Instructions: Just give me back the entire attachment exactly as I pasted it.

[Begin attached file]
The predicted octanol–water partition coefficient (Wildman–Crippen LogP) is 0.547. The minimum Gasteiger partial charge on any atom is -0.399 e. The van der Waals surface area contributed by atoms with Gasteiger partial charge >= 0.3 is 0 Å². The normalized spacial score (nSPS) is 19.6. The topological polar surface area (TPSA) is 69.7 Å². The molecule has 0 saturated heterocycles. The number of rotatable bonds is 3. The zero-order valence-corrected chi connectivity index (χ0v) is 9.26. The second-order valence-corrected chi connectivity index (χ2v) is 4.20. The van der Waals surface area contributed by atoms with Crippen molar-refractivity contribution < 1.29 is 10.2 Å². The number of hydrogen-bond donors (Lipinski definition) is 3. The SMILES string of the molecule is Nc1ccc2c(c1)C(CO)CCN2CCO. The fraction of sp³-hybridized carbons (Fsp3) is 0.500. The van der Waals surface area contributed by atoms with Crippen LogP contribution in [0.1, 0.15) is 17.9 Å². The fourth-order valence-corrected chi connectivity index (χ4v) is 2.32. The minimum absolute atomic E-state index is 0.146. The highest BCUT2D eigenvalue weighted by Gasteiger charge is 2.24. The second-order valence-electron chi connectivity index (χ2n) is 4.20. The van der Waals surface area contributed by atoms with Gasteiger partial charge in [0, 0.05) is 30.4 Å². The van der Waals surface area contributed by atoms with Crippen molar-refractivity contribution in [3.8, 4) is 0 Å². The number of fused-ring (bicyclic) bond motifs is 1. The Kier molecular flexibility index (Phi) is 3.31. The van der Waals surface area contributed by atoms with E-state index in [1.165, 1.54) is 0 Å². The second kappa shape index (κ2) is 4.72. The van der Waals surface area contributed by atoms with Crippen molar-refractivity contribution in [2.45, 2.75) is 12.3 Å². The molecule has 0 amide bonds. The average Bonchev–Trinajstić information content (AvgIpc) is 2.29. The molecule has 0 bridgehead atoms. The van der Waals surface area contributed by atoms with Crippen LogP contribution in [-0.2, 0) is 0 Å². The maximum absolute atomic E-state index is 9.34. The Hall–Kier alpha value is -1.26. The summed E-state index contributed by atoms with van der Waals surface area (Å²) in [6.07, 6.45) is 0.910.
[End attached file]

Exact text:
The predicted octanol–water partition coefficient (Wildman–Crippen LogP) is 0.547. The minimum Gasteiger partial charge on any atom is -0.399 e. The van der Waals surface area contributed by atoms with Gasteiger partial charge >= 0.3 is 0 Å². The normalized spacial score (nSPS) is 19.6. The topological polar surface area (TPSA) is 69.7 Å². The molecule has 0 saturated heterocycles. The number of rotatable bonds is 3. The zero-order valence-corrected chi connectivity index (χ0v) is 9.26. The second-order valence-corrected chi connectivity index (χ2v) is 4.20. The van der Waals surface area contributed by atoms with Crippen molar-refractivity contribution < 1.29 is 10.2 Å². The number of hydrogen-bond donors (Lipinski definition) is 3. The SMILES string of the molecule is Nc1ccc2c(c1)C(CO)CCN2CCO. The fraction of sp³-hybridized carbons (Fsp3) is 0.500. The van der Waals surface area contributed by atoms with Crippen LogP contribution in [0.1, 0.15) is 17.9 Å². The fourth-order valence-corrected chi connectivity index (χ4v) is 2.32. The minimum absolute atomic E-state index is 0.146. The highest BCUT2D eigenvalue weighted by Gasteiger charge is 2.24. The second-order valence-electron chi connectivity index (χ2n) is 4.20. The van der Waals surface area contributed by atoms with Gasteiger partial charge in [0, 0.05) is 30.4 Å². The van der Waals surface area contributed by atoms with Crippen molar-refractivity contribution in [3.8, 4) is 0 Å². The number of fused-ring (bicyclic) bond motifs is 1. The Kier molecular flexibility index (Phi) is 3.31. The van der Waals surface area contributed by atoms with E-state index in [1.165, 1.54) is 0 Å². The second kappa shape index (κ2) is 4.72. The van der Waals surface area contributed by atoms with Crippen molar-refractivity contribution in [2.45, 2.75) is 12.3 Å². The molecule has 0 amide bonds. The average Bonchev–Trinajstić information content (AvgIpc) is 2.29. The molecule has 0 bridgehead atoms. The van der Waals surface area contributed by atoms with Crippen LogP contribution in [-0.2, 0) is 0 Å². The maximum absolute atomic E-state index is 9.34. The Hall–Kier alpha value is -1.26. The summed E-state index contributed by atoms with van der Waals surface area (Å²) in [6.07, 6.45) is 0.910.